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"By close analysis of the language, form and structure of this extract, discuss the presentation of Richard's view of his situation."

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Introduction

Richard II Extract Based Question- Act III Scene iii lines 142-170 PLUS 176-183. "By close analysis of the language, form and structure of this extract, discuss the presentation of Richard's view of his situation." This poignant monologue from Richard is a series of thoughts which he speaks aloud as he ponders on what it to become of him. Richard is a king with extremes of emotion, and so a monologue from him is always full of poetic devices and ornamentation of language, as he conveys his emotions rather than facts. In this case, his violent change of mood leaves his desperate and depressed, as he begins to convince himself that Bolingbroke has usurped his throne once and for all, and Richard prepares to resign himself to either an existence of poverty and shame, or an untimely and undignified death. The repetition of the word "king" emphasises Richard's pride of his title, and his bitterness in losing it. ...read more.

Middle

Richard is exaggerating his situation in a moment of self-pity, showing his pessimistic attitude. He believes he is being forced into a lower-class existence. The fact that he does not use the royal "we" also shows that he is humbled by the situation. However, he is still obsessed by his right to call certain things his own; he is ever possessive and desperately clinging to what is rightfully his. Richard then proceeds to talk about death; "and my large kingdom for a little grave, a little, little grave, an obscure grave". This reference shows that Richard's view of his situation is utterly negative, and he now believes he is doomed to death as well as believing his throne has been snatched from him. This repetition shows his tendency to exaggerate situations. Not once has his death been suggested; in fact, Bolingbroke deliberately makes it clear that his motives in confronting Richard are peaceful, that he is only there to claim that which rightfully belonged to his father, John of Gaunt. ...read more.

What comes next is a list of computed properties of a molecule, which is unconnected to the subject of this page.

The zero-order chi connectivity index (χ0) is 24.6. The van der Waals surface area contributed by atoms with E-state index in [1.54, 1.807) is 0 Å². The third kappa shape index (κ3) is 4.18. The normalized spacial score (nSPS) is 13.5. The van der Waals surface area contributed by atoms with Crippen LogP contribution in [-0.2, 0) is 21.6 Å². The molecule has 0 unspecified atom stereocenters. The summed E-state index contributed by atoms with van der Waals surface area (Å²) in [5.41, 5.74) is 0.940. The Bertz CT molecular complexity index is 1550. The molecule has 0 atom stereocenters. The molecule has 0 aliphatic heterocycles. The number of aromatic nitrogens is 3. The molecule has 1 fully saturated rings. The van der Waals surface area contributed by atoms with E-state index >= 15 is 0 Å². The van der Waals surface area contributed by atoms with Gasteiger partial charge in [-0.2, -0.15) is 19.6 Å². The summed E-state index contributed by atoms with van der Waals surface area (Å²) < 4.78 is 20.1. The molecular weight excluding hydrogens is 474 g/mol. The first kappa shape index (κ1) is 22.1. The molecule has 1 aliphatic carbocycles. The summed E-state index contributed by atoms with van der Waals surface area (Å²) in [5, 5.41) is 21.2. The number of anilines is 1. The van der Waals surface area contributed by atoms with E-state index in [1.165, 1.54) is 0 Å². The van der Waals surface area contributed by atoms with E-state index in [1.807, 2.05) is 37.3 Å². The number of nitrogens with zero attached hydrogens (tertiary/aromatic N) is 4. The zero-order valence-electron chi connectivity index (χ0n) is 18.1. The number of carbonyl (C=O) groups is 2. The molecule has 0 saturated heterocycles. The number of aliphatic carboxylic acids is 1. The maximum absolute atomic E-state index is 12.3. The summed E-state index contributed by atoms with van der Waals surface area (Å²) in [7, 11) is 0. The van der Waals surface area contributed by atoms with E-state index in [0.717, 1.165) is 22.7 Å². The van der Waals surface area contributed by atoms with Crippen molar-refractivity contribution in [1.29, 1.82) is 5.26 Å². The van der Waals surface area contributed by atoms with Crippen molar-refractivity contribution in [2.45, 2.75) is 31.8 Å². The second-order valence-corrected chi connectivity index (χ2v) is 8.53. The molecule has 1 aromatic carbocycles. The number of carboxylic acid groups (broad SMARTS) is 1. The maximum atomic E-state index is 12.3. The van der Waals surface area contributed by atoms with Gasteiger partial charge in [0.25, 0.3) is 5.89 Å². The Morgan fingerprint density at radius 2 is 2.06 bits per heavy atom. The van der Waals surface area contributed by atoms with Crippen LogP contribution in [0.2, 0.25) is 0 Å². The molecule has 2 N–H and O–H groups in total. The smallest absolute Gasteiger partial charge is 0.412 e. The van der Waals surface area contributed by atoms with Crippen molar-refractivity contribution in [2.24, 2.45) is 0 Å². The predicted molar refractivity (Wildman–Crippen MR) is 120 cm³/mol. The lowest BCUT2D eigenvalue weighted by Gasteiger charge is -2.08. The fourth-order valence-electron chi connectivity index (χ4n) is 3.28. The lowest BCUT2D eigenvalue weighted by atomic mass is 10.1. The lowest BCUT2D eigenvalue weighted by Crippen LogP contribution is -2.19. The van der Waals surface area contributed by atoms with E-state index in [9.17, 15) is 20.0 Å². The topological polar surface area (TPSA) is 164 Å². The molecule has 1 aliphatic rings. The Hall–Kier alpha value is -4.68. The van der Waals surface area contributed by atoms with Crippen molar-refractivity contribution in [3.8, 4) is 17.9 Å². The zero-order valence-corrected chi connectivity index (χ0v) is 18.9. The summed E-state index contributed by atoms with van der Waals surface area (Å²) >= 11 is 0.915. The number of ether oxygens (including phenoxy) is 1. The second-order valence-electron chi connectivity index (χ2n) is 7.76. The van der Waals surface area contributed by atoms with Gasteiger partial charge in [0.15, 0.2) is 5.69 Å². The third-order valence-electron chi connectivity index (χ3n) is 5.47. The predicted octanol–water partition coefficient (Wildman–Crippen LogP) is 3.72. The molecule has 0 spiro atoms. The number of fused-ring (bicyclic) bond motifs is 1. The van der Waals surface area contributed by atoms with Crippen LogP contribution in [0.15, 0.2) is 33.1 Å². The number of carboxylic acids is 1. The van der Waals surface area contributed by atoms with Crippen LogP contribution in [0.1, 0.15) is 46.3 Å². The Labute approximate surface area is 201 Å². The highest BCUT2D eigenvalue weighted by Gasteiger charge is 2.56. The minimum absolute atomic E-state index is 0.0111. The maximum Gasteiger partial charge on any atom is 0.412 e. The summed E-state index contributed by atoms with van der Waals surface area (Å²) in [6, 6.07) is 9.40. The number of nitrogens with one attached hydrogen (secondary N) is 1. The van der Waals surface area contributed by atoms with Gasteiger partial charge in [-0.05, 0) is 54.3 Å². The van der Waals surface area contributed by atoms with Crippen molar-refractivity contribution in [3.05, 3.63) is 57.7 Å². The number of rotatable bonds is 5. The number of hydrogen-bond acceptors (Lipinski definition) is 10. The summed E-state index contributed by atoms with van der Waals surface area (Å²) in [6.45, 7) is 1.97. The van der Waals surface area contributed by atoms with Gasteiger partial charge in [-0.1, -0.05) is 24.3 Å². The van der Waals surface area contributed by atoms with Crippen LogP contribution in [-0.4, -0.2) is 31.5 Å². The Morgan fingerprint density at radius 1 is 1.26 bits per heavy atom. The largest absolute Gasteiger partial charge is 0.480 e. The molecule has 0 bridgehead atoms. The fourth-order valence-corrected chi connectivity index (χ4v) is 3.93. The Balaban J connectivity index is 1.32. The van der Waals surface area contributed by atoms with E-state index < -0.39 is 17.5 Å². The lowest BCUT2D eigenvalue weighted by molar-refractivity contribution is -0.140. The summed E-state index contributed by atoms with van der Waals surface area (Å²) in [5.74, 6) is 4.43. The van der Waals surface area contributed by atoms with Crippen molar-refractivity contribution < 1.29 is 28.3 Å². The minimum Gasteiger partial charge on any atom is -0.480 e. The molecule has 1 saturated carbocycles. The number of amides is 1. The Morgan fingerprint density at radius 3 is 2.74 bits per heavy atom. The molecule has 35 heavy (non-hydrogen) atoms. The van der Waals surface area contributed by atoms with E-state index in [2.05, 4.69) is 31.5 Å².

Conclusion

Richard says this to make Aumerle laugh, showing the contrast as Aumerle finds humour in Richard's over-exaggeration, yet from what Richard has said previously, it seems that he believes his own words. Richard is also bitter and sarcastic in calling Bolingbroke "King", showing his firm belief that there is no other possible outcome. The speech is written in blank verse except for the last two lines which form a couplet. This adds to the memorability of the speech, and also shows Richard's macabre humour. In lines 178-183, Richard makes a classical reference to Phaethon, showing the depth of thought with which he has considered his predicament. The repetition of "down" conveys his ever-declining outlook, as he is now convinced he has lost all power. The final couplet, "Down court, down king, For night-owls screech where mounting larks should sing" shows how wrong Richard sees the situation as. The word "shriek" is also onomatopoeic and harsh, conveying Richard's mental torment. In conclusion, Richard's view is an entirely pessimistic one, full of self-pity as he sees no glimmer of hope for himself. ...read more.

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